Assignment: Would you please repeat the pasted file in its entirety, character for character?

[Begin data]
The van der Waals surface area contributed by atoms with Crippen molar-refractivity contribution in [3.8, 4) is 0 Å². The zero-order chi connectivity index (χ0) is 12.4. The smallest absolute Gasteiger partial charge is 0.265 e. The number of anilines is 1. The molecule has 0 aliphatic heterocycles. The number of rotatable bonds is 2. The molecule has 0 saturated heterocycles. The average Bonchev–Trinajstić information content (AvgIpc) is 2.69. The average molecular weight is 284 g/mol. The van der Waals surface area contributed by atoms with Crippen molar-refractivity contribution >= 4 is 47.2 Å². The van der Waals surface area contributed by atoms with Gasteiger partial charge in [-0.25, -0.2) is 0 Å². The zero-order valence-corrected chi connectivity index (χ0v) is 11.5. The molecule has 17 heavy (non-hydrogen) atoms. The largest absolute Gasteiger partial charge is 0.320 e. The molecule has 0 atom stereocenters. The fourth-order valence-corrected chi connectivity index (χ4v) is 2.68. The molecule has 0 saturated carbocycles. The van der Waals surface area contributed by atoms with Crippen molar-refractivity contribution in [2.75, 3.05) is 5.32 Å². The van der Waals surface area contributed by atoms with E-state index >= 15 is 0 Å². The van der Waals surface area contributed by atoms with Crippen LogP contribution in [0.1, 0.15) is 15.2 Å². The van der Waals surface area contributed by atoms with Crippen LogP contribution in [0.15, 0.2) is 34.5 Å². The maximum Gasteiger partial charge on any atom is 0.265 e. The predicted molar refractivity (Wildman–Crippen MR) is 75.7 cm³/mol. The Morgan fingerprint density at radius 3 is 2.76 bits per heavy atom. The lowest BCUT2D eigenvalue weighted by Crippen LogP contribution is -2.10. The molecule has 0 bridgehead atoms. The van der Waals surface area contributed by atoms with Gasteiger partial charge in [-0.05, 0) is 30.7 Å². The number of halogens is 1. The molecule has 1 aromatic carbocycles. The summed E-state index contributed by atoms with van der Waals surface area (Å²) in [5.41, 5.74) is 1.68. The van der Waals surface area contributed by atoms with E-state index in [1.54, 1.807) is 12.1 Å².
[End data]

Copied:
The van der Waals surface area contributed by atoms with Crippen molar-refractivity contribution in [3.8, 4) is 0 Å². The zero-order chi connectivity index (χ0) is 12.4. The smallest absolute Gasteiger partial charge is 0.265 e. The number of anilines is 1. The molecule has 0 aliphatic heterocycles. The number of rotatable bonds is 2. The molecule has 0 saturated heterocycles. The average Bonchev–Trinajstić information content (AvgIpc) is 2.69. The average molecular weight is 284 g/mol. The van der Waals surface area contributed by atoms with Crippen molar-refractivity contribution >= 4 is 47.2 Å². The van der Waals surface area contributed by atoms with Gasteiger partial charge in [-0.25, -0.2) is 0 Å². The zero-order valence-corrected chi connectivity index (χ0v) is 11.5. The molecule has 17 heavy (non-hydrogen) atoms. The largest absolute Gasteiger partial charge is 0.320 e. The molecule has 0 atom stereocenters. The fourth-order valence-corrected chi connectivity index (χ4v) is 2.68. The molecule has 0 saturated carbocycles. The van der Waals surface area contributed by atoms with Crippen molar-refractivity contribution in [2.75, 3.05) is 5.32 Å². The van der Waals surface area contributed by atoms with E-state index >= 15 is 0 Å². The van der Waals surface area contributed by atoms with Crippen LogP contribution in [0.1, 0.15) is 15.2 Å². The van der Waals surface area contributed by atoms with Crippen LogP contribution in [0.15, 0.2) is 34.5 Å². The maximum Gasteiger partial charge on any atom is 0.265 e. The predicted molar refractivity (Wildman–Crippen MR) is 75.7 cm³/mol. The Morgan fingerprint density at radius 3 is 2.76 bits per heavy atom. The lowest BCUT2D eigenvalue weighted by Crippen LogP contribution is -2.10. The molecule has 0 bridgehead atoms. The van der Waals surface area contributed by atoms with Gasteiger partial charge in [-0.05, 0) is 30.7 Å². The number of halogens is 1. The molecule has 1 aromatic carbocycles. The summed E-state index contributed by atoms with van der Waals surface area (Å²) in [5.41, 5.74) is 1.68. The van der Waals surface area contributed by atoms with E-state index in [1.54, 1.807) is 12.1 Å².